December 22, 2022 at 3:27 p.m.

Sticking with what works

Johnsons continue multi-generational farm
Tom Johnson (from left) stands with his family Brad, Heath and Ryan Johnson Dec. 7 at their farm near Osseo, Wisconsin. The Johnsons milk 100 cows in a herringbone parlor. PHOTO BY ABBY WIEDMEYER
Tom Johnson (from left) stands with his family Brad, Heath and Ryan Johnson Dec. 7 at their farm near Osseo, Wisconsin. The Johnsons milk 100 cows in a herringbone parlor. PHOTO BY ABBY WIEDMEYER

OSSEO, Wis. – The Johnson family has discovered what works well for them in dairy farming. Tom Johnson harvested his 50th crop of cow feed this year with the help of his two sons, Brad and Ryan, on their farm near Osseo.
“We kind of stick with what we’ve been doing,” Ryan said. “Actually, that’s kind of unique because everybody our size has either been getting bigger or going out of business.”
The Johnsons milk 100 cows in a double-5 herringbone parlor. The parlor was installed in 1969, and the stalls were updated in 2013.
Tom has shipped milk to Foremost Farms for his entire career. He has utilized the buildings to be as efficient as he can with what is there.
“We kind of do the best we can,” Tom said. “It was actually an old chicken barn. We’re trying to squeeze every penny out of it that we can.”
When Ryan joined the operation in 2013, the family planned to transition everything over to him and Brad. The brothers have since purchased the cows from Tom, but that is as far as the transition process has gone.
“This way the farm has no payments,” Tom said. “If they tried to buy me out, then there would be a big payment, and it probably wouldn’t work for any of us. We’ve made some money this way.”
The family manages the workload together. Brad takes care of the calves every morning. Ryan milks with the help of his oldest son who is almost 14. Tom helps on all fronts.
“We almost never lose a calf,” Tom said. “We always have a bunch of cattle around.”
One thing that has helped with cash flow over the years is raising steers alongside their heifers. They end up with about 50 steers and 50 heifers every year. They are fed a total mixed ration that includes haylage.
“We feed them kind of like a Holstein cow,” Tom said. “Everything from a 600-pound heifer to a 1,700-pound steer are all in the same group. And, it works. You can’t skimp too much.”
The Johnsons aim to have their steers finished to 1,700 pounds within two years. The heifers are kept in the pen until they start to bag up and can be moved to a calving area.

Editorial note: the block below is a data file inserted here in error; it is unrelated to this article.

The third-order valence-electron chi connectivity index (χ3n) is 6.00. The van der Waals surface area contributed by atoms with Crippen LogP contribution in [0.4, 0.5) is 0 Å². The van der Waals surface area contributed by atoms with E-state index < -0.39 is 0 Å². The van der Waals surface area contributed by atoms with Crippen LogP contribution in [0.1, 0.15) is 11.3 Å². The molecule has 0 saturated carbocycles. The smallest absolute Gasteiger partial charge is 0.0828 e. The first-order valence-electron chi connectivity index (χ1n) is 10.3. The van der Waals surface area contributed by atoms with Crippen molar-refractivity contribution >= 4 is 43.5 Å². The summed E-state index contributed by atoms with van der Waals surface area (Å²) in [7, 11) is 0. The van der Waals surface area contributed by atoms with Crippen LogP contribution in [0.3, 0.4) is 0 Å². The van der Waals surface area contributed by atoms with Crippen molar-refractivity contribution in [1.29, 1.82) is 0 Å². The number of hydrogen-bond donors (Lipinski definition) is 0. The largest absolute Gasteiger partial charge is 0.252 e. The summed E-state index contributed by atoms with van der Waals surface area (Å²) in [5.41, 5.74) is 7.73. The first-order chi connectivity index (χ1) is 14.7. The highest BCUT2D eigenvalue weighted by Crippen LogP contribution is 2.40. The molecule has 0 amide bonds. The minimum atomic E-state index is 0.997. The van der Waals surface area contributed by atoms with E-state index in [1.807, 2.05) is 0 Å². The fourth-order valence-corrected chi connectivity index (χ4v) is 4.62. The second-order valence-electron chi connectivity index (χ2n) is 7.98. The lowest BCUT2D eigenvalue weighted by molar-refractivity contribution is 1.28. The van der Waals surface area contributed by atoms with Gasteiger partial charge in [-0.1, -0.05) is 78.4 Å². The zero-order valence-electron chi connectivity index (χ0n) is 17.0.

The additional cattle provide ample amounts of manure which saves the family on fertilizer costs. With relatively high crop input costs this year, the Johnsons said the manure helped them remain efficient with putting their crops in.
“We don’t buy much fertilizer,” Tom said. “We kind of know by now where we need the manure the most.”
All the feed for the cows, heifers and steers is grown on the farm. This year, 80 acres were chopped and put into a bunker silo and a pile. Additional chopped corn was put into a 20-by-60 upright silo. High-moisture shelled corn was ground and put in two silos. The haylage crop for the year was put into bunker silos. Any corn that does not fit in the silos is hauled to town.
“We hauled a lot for us this year,” Tom said. “Every cob I looked at has 20 rows around it, and I’ve hardly ever seen that.”
The family did deal with supply chain disruptions during the last year along with the rising cost of equipment. They usually purchase a new mixer every seven years.
“Everything is so crazy expensive,” Tom said. “I almost hate to buy anything now. We bought a new mixer last year, and we just got it yesterday.”
Ryan said that apart from their nutrition work, the family tries to handle everything else themselves. Between repairs, chores and fieldwork, it is truly a family effort that has paid off in the long run.
Tom said the reliance on their family team has made a difference for the future.
“When I was young, we didn’t have any money,” Tom said. “Now we’ve made some money, and with our kids and grandkids, we can do stuff.”


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